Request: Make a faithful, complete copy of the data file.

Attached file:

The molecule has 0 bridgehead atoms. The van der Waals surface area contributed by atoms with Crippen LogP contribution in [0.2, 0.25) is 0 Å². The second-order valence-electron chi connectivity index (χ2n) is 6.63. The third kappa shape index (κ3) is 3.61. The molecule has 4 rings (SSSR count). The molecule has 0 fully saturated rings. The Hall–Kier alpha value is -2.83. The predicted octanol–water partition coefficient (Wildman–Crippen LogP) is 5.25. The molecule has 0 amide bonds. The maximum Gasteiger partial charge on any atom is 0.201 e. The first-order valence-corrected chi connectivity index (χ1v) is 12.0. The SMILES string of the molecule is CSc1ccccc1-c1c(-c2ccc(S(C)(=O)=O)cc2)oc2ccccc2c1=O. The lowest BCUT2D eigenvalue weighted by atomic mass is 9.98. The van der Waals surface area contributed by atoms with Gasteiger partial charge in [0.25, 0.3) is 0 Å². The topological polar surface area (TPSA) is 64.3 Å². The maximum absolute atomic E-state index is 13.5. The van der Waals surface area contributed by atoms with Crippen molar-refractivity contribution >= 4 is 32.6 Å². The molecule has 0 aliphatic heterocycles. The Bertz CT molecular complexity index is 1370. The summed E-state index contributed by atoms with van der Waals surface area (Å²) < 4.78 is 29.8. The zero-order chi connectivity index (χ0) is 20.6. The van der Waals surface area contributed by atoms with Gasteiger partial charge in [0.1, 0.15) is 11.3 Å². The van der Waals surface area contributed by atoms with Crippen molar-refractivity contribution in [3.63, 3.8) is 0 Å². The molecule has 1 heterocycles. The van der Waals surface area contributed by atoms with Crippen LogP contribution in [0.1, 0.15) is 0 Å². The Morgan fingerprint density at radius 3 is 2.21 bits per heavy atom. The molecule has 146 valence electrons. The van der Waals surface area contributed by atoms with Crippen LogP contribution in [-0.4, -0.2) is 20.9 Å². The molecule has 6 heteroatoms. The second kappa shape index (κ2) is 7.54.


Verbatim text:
The molecule has 0 bridgehead atoms. The van der Waals surface area contributed by atoms with Crippen LogP contribution in [0.2, 0.25) is 0 Å². The second-order valence-electron chi connectivity index (χ2n) is 6.63. The third kappa shape index (κ3) is 3.61. The molecule has 4 rings (SSSR count). The molecule has 0 fully saturated rings. The Hall–Kier alpha value is -2.83. The predicted octanol–water partition coefficient (Wildman–Crippen LogP) is 5.25. The molecule has 0 amide bonds. The maximum Gasteiger partial charge on any atom is 0.201 e. The first-order valence-corrected chi connectivity index (χ1v) is 12.0. The SMILES string of the molecule is CSc1ccccc1-c1c(-c2ccc(S(C)(=O)=O)cc2)oc2ccccc2c1=O. The lowest BCUT2D eigenvalue weighted by atomic mass is 9.98. The van der Waals surface area contributed by atoms with Gasteiger partial charge in [0.25, 0.3) is 0 Å². The topological polar surface area (TPSA) is 64.3 Å². The maximum absolute atomic E-state index is 13.5. The van der Waals surface area contributed by atoms with Crippen molar-refractivity contribution >= 4 is 32.6 Å². The molecule has 0 aliphatic heterocycles. The Bertz CT molecular complexity index is 1370. The summed E-state index contributed by atoms with van der Waals surface area (Å²) < 4.78 is 29.8. The zero-order chi connectivity index (χ0) is 20.6. The van der Waals surface area contributed by atoms with Gasteiger partial charge in [0.1, 0.15) is 11.3 Å². The van der Waals surface area contributed by atoms with Crippen molar-refractivity contribution in [3.63, 3.8) is 0 Å². The molecule has 1 heterocycles. The van der Waals surface area contributed by atoms with Crippen LogP contribution in [0.1, 0.15) is 0 Å². The Morgan fingerprint density at radius 3 is 2.21 bits per heavy atom. The molecule has 146 valence electrons. The van der Waals surface area contributed by atoms with Crippen LogP contribution in [-0.4, -0.2) is 20.9 Å². The molecule has 6 heteroatoms. The second kappa shape index (κ2) is 7.54.